BEFORE you reach for another biscuit, take a second to stop and think.
Only eating when you're hungry is one of the cardinal rules that anyone who has followed a diet or healthy eating plan will be familiar with.
But reaching for the snacks for reasons other than a rumbling tummy is something that most of us have done, whether it was for comfort, consolation or celebration.
Now researchers in Leeds are trying to find out more about that and other relationships between the mind and appetite.
For at the Human Appetite Research Unit at the University of Leeds, a team is applying psychology to the way we eat.
In a warren of rooms at the University of Leeds's Institute of Psychological Sciences, the unit is a hive of activity.
Since Prof Louise Dye and Dr Clare Lawton appealed for volunteers for their latest study, they have been inundated with women wanting to shed a few pounds.
In one room a participant is being talked through a diet with the team's dietitian Fiona Croden. In the kitchen breakfast is being prepared for one of the participants, while in another area one lady is undergoing body tests.
They are all part of the Leeds Women's Wellbeing Study, one of the unit's current projects.
During the 12-week study, women are given one of two healthy diets to follow so researchers can assess the effectiveness of each.
Professor Louise Dye, chairman in nutrition and behaviour at the unit and one of the leaders of the study, said: "Dieting is something that's difficult to maintain.
"What we want to try and do in this study is to show people what works is following a healthy diet that can build into their lifestyle.
"Yo-yo dieting is not a healthy approach. Our study is about understanding what changes can be made and maintained."
But making dietary changes is only part of the research.
In addition, Prof Dye and her team are also looking at the link between food and feelings.
"In this study we are asking people to use diaries to tell us how they feel through the study," she said.
"We want to understand the triggers for overeating as often people don't eat because they are hungry, they eat in response to other emotions.
"We want to understand that better so we can give people better advice about dealing with things that prompt them to eat and drink."
The research follows her previous work which has included looking at the kind of moods that encourage you to eat certain foods, as well as food cravings.
Prof Dye is part of a multi-disciplinary team at the unit, which also includes a research dietitian, nutritionist and sports scientists who are looking at effects of exercise.
Dr Clare Lawton, senior research fellow and clinical trials co-ordinator, said the Leeds Women's Wellbeing Study aimed to help encourage women to follow a healthy diet for life rather than a fad which they were likely to give up on,
"It's about making lots of small changes which are manageable and maintainable and understanding that you can be a little bit flexible," she said.
"Some people have that 'all or nothing' approach. It's about understanding that overeating at one meal is not going to make you gain weight."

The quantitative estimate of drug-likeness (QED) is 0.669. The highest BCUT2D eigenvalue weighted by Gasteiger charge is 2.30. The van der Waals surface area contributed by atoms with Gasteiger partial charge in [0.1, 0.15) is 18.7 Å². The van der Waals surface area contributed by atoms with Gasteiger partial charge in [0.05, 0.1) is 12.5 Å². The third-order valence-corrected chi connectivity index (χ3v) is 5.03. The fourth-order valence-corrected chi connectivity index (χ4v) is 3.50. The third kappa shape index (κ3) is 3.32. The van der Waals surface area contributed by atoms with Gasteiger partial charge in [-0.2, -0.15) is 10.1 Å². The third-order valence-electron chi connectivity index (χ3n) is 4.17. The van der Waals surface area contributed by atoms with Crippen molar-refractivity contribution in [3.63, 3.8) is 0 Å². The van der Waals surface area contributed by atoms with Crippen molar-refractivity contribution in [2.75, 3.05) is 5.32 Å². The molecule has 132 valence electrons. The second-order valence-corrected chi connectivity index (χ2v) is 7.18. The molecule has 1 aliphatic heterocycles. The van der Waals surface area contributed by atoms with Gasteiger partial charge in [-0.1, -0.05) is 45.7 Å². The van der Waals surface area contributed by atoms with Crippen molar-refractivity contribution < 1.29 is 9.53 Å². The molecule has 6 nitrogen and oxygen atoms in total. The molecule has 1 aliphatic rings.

How food and appetite affects weight is Dr Lawton's area of expertise, with her having conducted trials of appetite supressants and anti-obesity drugs – but she said they were keen to look at how diet, rather than drugs, could be used to maintain a healthy weight.
With increasing numbers of the population being too heavy – more than a third of children leaving primary school in Leeds are overweight or obese – research like this could be crucial in future.
Already the team has looked at questions such as whether cutting out all fat in the diet or using lower fat substitutes was more successful.
"The substitution diet was the most effective because it's not making people move too far away from their original diet," Dr Lawton said.
"They're still eating the same foods but eating lower fat alternatives."
The team has also looked at snacking and the theory that having snacks is unhealthy, but found it wasn't if they chose lower fat snacks.
And they also backed up the commonly quoted claim about breakfast, that people who eat the morning meal are usually slimmer than those who don't.
Prof Dye said: "Anything is better than nothing as it's more about getting the metabolism going.
"People falsely believe that skipping breakfast will reduce their calories but they leave their body in a fasting state for longer which is not good.
"But having a healthy breakfast is better than an unhealthy one."
Another study discovered that soy protein, which is found in foods like soya mince, led to people eating less than those who ate a non-soya meal with participants having 144 calories less in a day.
Rather than being academics far removed from the real world, the team's aim is to use their work to help change people's lives for the better.
Prof Dye said: "We want to try and use our psychology to answer some really important problems for people, in our case it's obesity and wellbeing, and women's health more generally.
"We are very much a department interested in psychology contributing to understanding some of the major problems."